Halo-hydrocarbon Growth of Bulk SiC

Award Information
Agency:
Department of Defense
Branch
Navy
Amount:
$584,432.00
Award Year:
2005
Program:
STTR
Phase:
Phase II
Contract:
N00014-05-C-0373
Award Id:
70466
Agency Tracking Number:
N045-030-0202
Solicitation Year:
n/a
Solicitation Topic Code:
n/a
Solicitation Number:
n/a
Small Business Information
611 Eljer Way, Ford City, PA, 16226
Hubzone Owned:
N
Minority Owned:
N
Woman Owned:
N
Duns:
147973353
Principal Investigator:
OlleKordina
Chief Technology Officer
(724) 763-2111
olle@caracalsemi.com
Business Contact:
RajivEnand
CEO
(724) 763-2111
rajiv@caracalsemi.com
Research Institute:
UNIV. OF SOUTH FLORIDA
Stephen Saddow
Div of Research Grants,4202 East Fowler Ave, BEH25
Tampa, FL, 33620
(814) 973-4773
Nonprofit college or university
Abstract
We propose to use a gas fed vertical style sublimation reactor that can accommodate several different types of chemistries and be modified to a number of different approaches. The reactor is similar to the HTCVD reactor developed by Link¿ping University and Okmetic. The approach will be to initially try out different chemistries at fairly high temperatures where sublimation is a dominant process. By studying the gas phase nucleation a high degree of understanding can be derived and a moderate temperature process can be developed. Using the knowledge from these experiments and from similar experiments conducted in a CVD reactor, a low temperature CVD approach will be developed with no thermal gradient. It is believed that a growth rate of at least 1mm/h can be achieved at modest temperatures around 1900C using the correct chemistry. The main issue is to be able to transport the material to the wafer with a minimum of parasitic processes and deposit the material on the wafer in a uniform and orderly fashion. The level of success is greatly increased since both a sublimation approach and a CVD approach will be tried and compared against each other. The bulk growth of SiC is hampered by small sizes and poor quality. The quality is slowly improving, but it is of great importance to quickly develop 4-inch and 150 mm diameter SiC wafers of high quality to make use of the standard processing tools. This program is geared towards developing a cost efficient way of growing high quality wafers that may be used for power device applications and high frequency applications. It is believed that after the phase II effort, high quality crystals can be grown at low temperatures suitable for both power devices and high frequency devices. The cost of manufacture will be reduced thanks to the lower temperature and the higher quality material.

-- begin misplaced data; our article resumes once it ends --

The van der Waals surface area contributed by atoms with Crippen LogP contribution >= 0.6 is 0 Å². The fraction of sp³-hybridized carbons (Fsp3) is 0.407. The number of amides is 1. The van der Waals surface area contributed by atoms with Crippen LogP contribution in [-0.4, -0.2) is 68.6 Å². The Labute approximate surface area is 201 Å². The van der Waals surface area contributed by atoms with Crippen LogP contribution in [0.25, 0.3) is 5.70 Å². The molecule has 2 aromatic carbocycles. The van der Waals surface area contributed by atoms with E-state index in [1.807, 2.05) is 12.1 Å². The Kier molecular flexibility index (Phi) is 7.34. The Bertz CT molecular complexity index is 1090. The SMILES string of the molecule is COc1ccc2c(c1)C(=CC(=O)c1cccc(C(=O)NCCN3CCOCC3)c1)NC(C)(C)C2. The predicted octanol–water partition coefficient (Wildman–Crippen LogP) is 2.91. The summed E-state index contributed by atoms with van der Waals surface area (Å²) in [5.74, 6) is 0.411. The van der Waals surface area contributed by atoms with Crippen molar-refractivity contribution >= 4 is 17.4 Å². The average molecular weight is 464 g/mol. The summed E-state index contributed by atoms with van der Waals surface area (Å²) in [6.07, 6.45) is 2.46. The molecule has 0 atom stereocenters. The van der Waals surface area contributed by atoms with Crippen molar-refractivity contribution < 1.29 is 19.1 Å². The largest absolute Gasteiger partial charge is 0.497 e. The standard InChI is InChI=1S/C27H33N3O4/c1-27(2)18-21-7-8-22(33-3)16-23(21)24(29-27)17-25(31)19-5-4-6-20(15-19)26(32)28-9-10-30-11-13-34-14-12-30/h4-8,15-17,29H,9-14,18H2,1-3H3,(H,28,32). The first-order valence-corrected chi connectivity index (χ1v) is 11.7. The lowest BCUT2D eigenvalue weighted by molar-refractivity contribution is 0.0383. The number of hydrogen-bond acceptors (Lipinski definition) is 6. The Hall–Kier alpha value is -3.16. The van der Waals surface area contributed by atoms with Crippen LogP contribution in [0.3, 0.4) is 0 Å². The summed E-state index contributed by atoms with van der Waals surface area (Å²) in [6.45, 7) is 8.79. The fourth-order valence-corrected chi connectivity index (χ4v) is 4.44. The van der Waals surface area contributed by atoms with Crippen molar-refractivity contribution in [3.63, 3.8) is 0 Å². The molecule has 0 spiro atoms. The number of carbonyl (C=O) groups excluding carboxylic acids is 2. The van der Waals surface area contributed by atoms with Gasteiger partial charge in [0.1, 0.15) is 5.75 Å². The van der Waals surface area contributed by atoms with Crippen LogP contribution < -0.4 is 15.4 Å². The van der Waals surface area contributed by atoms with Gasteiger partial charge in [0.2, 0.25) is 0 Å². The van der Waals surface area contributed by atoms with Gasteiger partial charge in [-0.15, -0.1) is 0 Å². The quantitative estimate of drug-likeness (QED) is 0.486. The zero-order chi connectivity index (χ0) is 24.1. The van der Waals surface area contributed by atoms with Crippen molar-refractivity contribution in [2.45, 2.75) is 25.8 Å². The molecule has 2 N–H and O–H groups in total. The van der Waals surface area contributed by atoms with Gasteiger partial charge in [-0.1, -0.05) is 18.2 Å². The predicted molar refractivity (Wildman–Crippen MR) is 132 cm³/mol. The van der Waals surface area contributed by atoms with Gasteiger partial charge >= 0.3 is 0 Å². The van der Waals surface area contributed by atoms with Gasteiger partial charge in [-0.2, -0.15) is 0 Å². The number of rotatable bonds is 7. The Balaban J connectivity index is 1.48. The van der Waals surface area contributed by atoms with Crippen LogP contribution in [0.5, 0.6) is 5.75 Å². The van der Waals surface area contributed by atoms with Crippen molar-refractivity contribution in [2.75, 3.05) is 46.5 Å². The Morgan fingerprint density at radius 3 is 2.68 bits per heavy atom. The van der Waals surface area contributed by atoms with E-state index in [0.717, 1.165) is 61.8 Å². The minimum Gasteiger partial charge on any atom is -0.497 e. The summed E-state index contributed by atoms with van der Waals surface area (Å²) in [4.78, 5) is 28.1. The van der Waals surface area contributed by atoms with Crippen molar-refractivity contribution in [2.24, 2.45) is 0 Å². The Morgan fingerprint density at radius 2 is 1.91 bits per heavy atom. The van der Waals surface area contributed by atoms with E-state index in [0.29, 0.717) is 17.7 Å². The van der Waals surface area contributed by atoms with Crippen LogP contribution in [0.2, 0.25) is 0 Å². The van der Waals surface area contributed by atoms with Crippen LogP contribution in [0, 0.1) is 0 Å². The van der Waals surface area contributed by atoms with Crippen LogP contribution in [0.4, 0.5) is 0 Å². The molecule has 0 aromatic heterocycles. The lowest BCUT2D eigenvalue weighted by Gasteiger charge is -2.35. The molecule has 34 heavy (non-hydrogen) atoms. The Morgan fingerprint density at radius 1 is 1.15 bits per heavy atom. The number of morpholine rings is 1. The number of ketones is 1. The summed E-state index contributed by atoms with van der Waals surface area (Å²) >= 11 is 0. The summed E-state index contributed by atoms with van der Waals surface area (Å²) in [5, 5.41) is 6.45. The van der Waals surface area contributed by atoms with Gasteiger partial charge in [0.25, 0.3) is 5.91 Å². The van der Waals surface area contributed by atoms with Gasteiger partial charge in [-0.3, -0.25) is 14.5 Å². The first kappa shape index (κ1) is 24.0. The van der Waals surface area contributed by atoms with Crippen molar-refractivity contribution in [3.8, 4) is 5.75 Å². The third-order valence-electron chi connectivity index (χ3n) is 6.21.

* information listed above is at the time of submission.

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